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Simon Partner, "Koume's World: The Life and Work of a Samurai Woman Before and After the Meiji Restoration" (Columbia UP, 2023)

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Manage episode 402347516 series 3460193
A tartalmat a New Books Network biztosítja. Az összes podcast-tartalmat, beleértve az epizódokat, grafikákat és podcast-leírásokat, közvetlenül a New Books Network vagy a podcast platform partnere tölti fel és biztosítja. Ha úgy gondolja, hogy valaki az Ön engedélye nélkül használja fel a szerzői joggal védett művét, kövesse az itt leírt folyamatot https://hu.player.fm/legal.

In 1864, on a midsummer’s day, Kawai Koume, a 60-year old matriarch of a samurai family in Wakayama, makes a note in her diary, which she had dutifully written in for over three decades.

There are reports of armed clashes in Kyoto. It’s said that the emperor has ordered the expulsion of the foreigners, and it’s also said that a large band of vagabond soldiers has gathered in Senju in Edo. It’s said that in Edo people are wearing their [winter] kimono linings, and in Nikko it has been snowing. I don’t know if it’s true. But really, every day we hear nothing but disturbing rumors.

The Meiji Restoration, which ousts the shogun and restores the emperor’s power, happens four years later.

Koume’s diary is the central document in Simon Partner’s latest book Koume’s World: The Life and Work of a Samurai Woman Before and After the Meiji Restoration (Columbia University Press, 2023)

In this interview, Simon and I talk about Kawai Koume, her diary, and everything she witnessed in the decades covered by her journal.

Simon Partner is professor of history at Duke University. He is the author of three previous books that chronicle modern Japanese history through the lives of ordinary people such as farmers, shopkeepers, and housewives, including most recently The Merchant’s Tale: Yokohama and the Transformation of Japan (Columbia University Press: 2018).

You can find more reviews, excerpts, interviews, and essays at The Asian Review of Books, including its review of Koume’s World. Follow on Twitter at @BookReviewsAsia.

Nicholas Gordon is an editor for a global magazine, and a reviewer for the Asian Review of Books. He can be found on Twitter at @nickrigordon.

  continue reading

372 epizódok

Artwork
iconMegosztás
 
Manage episode 402347516 series 3460193
A tartalmat a New Books Network biztosítja. Az összes podcast-tartalmat, beleértve az epizódokat, grafikákat és podcast-leírásokat, közvetlenül a New Books Network vagy a podcast platform partnere tölti fel és biztosítja. Ha úgy gondolja, hogy valaki az Ön engedélye nélkül használja fel a szerzői joggal védett művét, kövesse az itt leírt folyamatot https://hu.player.fm/legal.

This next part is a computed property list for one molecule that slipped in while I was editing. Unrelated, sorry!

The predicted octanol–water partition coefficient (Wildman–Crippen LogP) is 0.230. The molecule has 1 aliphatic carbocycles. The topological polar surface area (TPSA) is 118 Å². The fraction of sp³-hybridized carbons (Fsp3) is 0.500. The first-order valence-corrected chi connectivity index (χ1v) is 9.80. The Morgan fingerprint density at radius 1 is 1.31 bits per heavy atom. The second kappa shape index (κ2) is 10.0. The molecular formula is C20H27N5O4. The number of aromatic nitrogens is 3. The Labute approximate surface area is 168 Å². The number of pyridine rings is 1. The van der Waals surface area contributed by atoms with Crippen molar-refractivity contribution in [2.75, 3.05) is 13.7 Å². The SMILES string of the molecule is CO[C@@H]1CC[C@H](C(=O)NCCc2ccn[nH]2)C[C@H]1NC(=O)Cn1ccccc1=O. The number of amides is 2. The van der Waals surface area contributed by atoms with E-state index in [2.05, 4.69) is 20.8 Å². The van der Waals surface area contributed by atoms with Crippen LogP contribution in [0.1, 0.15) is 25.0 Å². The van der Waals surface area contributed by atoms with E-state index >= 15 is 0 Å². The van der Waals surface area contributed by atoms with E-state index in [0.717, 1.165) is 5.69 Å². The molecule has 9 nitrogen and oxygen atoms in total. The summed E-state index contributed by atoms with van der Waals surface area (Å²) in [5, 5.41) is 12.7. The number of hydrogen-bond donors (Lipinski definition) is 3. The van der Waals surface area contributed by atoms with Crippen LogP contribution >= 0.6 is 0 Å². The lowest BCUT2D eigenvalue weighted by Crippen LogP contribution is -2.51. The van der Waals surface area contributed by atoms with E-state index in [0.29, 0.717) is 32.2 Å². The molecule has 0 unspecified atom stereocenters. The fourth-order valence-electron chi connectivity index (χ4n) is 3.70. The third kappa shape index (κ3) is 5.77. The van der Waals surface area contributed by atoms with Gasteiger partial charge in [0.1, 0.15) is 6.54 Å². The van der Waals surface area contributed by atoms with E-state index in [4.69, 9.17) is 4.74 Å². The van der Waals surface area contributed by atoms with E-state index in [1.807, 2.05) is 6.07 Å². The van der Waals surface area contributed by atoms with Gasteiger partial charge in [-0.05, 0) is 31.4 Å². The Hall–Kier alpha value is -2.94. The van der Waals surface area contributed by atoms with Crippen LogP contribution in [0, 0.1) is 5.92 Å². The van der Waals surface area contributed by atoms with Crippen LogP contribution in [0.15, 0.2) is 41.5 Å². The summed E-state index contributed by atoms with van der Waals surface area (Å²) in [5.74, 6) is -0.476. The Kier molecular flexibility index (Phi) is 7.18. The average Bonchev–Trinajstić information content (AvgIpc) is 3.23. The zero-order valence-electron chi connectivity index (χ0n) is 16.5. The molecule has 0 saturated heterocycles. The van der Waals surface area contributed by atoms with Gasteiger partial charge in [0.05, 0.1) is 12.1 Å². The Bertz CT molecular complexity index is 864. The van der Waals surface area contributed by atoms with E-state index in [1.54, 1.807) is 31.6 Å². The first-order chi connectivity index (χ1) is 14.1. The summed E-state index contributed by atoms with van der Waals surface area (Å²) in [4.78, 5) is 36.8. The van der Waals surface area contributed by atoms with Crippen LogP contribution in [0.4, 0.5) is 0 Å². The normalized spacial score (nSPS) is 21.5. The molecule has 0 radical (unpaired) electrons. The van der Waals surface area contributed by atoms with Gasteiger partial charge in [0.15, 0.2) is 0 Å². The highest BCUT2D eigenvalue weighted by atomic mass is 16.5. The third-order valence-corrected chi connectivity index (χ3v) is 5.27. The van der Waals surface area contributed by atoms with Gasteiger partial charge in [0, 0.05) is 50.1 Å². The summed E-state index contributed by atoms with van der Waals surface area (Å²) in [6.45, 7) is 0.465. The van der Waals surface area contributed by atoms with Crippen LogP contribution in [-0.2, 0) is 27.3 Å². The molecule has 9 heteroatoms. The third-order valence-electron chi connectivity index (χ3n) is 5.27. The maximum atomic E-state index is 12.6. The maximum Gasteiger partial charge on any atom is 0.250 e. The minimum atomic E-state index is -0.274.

In 1864, on a midsummer’s day, Kawai Koume, a 60-year old matriarch of a samurai family in Wakayama, makes a note in her diary, which she had dutifully written in for over three decades.

There are reports of armed clashes in Kyoto. It’s said that the emperor has ordered the expulsion of the foreigners, and it’s also said that a large band of vagabond soldiers has gathered in Senju in Edo. It’s said that in Edo people are wearing their [winter] kimono linings, and in Nikko it has been snowing. I don’t know if it’s true. But really, every day we hear nothing but disturbing rumors.

The Meiji Restoration, which ousts the shogun and restores the emperor’s power, happens four years later.

Koume’s diary is the central document in Simon Partner’s latest book Koume’s World: The Life and Work of a Samurai Woman Before and After the Meiji Restoration (Columbia University Press, 2023)

In this interview, Simon and I talk about Kawai Koume, her diary, and everything she witnessed in the decades covered by her journal.

Simon Partner is professor of history at Duke University. He is the author of three previous books that chronicle modern Japanese history through the lives of ordinary people such as farmers, shopkeepers, and housewives, including most recently The Merchant’s Tale: Yokohama and the Transformation of Japan (Columbia University Press: 2018).

You can find more reviews, excerpts, interviews, and essays at The Asian Review of Books, including its review of Koume’s World. Follow on Twitter at @BookReviewsAsia.

Nicholas Gordon is an editor for a global magazine, and a reviewer for the Asian Review of Books. He can be found on Twitter at @nickrigordon.

  continue reading

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